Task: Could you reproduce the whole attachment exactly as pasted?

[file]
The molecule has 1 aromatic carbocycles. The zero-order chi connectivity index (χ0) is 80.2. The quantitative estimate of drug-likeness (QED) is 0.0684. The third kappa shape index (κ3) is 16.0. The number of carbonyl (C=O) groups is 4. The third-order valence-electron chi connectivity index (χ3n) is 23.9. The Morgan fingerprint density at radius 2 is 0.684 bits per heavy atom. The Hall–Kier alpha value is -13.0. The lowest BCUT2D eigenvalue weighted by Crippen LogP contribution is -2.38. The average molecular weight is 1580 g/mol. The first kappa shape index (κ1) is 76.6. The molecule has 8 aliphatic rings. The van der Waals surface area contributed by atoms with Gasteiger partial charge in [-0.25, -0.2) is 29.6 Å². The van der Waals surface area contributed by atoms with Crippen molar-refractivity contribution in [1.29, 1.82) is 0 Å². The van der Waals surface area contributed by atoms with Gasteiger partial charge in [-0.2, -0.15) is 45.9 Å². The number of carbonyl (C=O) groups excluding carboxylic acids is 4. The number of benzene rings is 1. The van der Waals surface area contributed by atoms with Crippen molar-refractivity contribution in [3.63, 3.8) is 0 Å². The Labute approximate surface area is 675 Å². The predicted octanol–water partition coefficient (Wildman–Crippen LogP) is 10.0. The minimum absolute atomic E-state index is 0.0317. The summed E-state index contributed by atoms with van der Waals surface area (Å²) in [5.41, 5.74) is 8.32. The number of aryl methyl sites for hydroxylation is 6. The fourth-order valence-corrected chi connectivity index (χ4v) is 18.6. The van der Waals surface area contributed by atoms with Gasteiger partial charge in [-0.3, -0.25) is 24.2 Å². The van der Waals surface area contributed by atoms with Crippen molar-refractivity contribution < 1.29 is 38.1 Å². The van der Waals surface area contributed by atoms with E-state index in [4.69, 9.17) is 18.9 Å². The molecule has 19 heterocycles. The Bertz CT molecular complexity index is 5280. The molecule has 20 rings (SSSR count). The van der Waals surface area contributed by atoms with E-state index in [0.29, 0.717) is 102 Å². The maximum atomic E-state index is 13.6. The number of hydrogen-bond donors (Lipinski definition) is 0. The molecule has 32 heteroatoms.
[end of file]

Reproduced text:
The molecule has 1 aromatic carbocycles. The zero-order chi connectivity index (χ0) is 80.2. The quantitative estimate of drug-likeness (QED) is 0.0684. The third kappa shape index (κ3) is 16.0. The number of carbonyl (C=O) groups is 4. The third-order valence-electron chi connectivity index (χ3n) is 23.9. The Morgan fingerprint density at radius 2 is 0.684 bits per heavy atom. The Hall–Kier alpha value is -13.0. The lowest BCUT2D eigenvalue weighted by Crippen LogP contribution is -2.38. The average molecular weight is 1580 g/mol. The first kappa shape index (κ1) is 76.6. The molecule has 8 aliphatic rings. The van der Waals surface area contributed by atoms with Gasteiger partial charge in [-0.25, -0.2) is 29.6 Å². The van der Waals surface area contributed by atoms with Crippen molar-refractivity contribution in [1.29, 1.82) is 0 Å². The van der Waals surface area contributed by atoms with Gasteiger partial charge in [-0.2, -0.15) is 45.9 Å². The number of carbonyl (C=O) groups excluding carboxylic acids is 4. The number of benzene rings is 1. The van der Waals surface area contributed by atoms with Crippen molar-refractivity contribution in [3.63, 3.8) is 0 Å². The Labute approximate surface area is 675 Å². The predicted octanol–water partition coefficient (Wildman–Crippen LogP) is 10.0. The minimum absolute atomic E-state index is 0.0317. The summed E-state index contributed by atoms with van der Waals surface area (Å²) in [5.41, 5.74) is 8.32. The number of aryl methyl sites for hydroxylation is 6. The fourth-order valence-corrected chi connectivity index (χ4v) is 18.6. The van der Waals surface area contributed by atoms with Gasteiger partial charge in [-0.3, -0.25) is 24.2 Å². The van der Waals surface area contributed by atoms with Crippen molar-refractivity contribution < 1.29 is 38.1 Å². The van der Waals surface area contributed by atoms with E-state index in [4.69, 9.17) is 18.9 Å². The molecule has 19 heterocycles. The Bertz CT molecular complexity index is 5280. The molecule has 20 rings (SSSR count). The van der Waals surface area contributed by atoms with E-state index in [0.29, 0.717) is 102 Å². The maximum atomic E-state index is 13.6. The number of hydrogen-bond donors (Lipinski definition) is 0. The molecule has 32 heteroatoms.